Thanks to our donors’ support through generous contributions, the Henry Schueler 41 & 9 Foundation supports groundbreaking pediatric leukemia and fungal infection research that is critical to conquering the medical challenges that those affected face. We have partnered with leading researchers and institutions to ensure a life-changing path for the future. Check out some of their research initiatives and successes below.
October 11, 2017 Letter from Dr. Thomas Walsh to the Foundation:
“Training and education of health care workers in mucormycosis is a key component of my mission as the Henry Schueler Foundation Scholar.
I represented the US and the Henry Schueler Foundation yesterday (10-10-17) as the only American physician-scientist in a two-day course on invasive fungal infections in children and neonates sponsored by the European Confederation for Medical Mycology (ECMM) and the Federation of European Microbiology Societies (FEMS). The first day was devoted to mycoses in children and the second day to neonates.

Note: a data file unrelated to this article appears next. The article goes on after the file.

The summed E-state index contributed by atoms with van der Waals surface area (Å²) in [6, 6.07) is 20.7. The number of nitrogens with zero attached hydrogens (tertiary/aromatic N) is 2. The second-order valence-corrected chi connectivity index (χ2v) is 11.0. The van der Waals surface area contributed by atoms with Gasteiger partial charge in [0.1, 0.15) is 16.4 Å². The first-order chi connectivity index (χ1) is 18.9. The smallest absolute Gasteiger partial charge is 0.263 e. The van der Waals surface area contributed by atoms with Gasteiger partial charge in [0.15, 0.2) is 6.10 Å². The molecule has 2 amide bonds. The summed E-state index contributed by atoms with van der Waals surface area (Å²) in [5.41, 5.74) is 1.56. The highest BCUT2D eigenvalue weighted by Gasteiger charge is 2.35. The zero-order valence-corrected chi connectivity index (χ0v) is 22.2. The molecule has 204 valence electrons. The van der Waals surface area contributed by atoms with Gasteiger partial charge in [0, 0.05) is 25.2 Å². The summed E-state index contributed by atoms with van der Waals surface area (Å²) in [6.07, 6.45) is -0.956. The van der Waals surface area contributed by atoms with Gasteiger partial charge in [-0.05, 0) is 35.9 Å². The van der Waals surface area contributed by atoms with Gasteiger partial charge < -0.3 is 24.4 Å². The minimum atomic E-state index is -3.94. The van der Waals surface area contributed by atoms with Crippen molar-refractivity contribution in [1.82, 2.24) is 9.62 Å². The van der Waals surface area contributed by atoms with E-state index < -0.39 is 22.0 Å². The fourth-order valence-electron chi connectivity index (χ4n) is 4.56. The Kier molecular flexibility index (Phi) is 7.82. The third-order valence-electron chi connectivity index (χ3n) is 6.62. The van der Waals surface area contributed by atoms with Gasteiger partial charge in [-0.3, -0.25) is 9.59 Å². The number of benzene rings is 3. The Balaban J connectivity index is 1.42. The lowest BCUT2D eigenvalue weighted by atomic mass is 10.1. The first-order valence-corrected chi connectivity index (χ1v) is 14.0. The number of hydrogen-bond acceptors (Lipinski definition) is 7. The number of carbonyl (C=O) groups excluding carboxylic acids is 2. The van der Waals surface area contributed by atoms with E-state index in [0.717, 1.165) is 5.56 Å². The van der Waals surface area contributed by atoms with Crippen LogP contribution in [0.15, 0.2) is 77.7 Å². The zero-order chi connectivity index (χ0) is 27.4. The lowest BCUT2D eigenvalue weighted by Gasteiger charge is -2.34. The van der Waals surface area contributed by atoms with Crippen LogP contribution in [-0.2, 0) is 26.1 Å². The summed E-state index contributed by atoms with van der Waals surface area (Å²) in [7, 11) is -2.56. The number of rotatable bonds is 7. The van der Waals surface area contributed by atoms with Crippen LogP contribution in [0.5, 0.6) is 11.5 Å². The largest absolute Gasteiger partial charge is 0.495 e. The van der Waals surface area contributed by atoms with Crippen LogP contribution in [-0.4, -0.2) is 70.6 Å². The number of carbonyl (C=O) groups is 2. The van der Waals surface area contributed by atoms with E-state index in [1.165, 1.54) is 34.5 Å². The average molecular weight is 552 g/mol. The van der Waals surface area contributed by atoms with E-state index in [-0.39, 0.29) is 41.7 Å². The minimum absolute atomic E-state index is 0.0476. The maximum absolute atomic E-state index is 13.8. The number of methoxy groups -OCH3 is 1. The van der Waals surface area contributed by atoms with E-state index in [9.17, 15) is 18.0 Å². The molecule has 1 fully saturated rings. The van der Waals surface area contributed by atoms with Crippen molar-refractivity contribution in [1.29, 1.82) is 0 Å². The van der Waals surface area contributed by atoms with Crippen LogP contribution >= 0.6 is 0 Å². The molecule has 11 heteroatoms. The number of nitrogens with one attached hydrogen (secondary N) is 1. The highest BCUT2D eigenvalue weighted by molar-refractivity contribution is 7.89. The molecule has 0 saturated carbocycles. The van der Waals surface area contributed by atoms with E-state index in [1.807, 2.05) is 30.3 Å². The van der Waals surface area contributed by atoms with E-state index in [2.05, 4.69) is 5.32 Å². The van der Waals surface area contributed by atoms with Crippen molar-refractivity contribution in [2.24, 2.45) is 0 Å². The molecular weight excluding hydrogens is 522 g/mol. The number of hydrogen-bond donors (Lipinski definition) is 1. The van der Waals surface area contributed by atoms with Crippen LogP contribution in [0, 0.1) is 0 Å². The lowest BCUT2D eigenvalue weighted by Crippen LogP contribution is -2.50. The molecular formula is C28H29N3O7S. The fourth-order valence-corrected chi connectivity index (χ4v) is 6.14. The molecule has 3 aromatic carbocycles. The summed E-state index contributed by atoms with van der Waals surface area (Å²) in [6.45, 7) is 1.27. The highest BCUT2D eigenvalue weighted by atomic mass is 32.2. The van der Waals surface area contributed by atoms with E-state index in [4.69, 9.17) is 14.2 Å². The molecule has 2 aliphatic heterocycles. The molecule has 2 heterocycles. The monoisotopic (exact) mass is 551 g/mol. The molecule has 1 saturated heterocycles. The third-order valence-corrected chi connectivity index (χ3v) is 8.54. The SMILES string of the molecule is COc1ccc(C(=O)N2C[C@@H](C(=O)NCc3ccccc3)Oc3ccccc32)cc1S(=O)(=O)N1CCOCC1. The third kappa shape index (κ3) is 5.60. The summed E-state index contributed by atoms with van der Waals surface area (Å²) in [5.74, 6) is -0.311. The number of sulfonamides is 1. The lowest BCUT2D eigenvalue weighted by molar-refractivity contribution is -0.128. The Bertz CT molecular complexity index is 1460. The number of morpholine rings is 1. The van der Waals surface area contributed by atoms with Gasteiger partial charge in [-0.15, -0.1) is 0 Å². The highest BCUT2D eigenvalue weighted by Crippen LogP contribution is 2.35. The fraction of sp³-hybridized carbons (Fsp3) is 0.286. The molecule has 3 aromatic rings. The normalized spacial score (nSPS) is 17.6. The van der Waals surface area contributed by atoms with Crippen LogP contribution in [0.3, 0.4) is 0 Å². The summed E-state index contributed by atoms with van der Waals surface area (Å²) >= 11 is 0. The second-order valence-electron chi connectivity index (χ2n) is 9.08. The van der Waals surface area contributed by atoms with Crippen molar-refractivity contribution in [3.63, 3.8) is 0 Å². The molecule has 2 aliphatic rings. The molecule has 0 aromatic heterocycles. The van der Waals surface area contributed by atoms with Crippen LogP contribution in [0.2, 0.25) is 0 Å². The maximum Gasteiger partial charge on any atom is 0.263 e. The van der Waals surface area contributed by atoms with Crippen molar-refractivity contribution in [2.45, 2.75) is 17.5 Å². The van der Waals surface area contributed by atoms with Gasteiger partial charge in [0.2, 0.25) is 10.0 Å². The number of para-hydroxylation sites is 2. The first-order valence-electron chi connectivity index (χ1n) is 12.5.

I prepared and gave a new lecture on risk factors and clinical manifestations of neonatal fungal infections. One-half of my lecture was devoted to neonatal mucormycosis, which is different in infants than in older children. The lecture was well received and my contributions to the discussions in other sections of the course were enthusiastically welcomed. Two of my former mentees, Drs. Emmanuel Roilides and Andreas Groll, participated in the first day. You know Dr. Roilides from the first Henry Schueler Foundation Forum in Mucormycosis.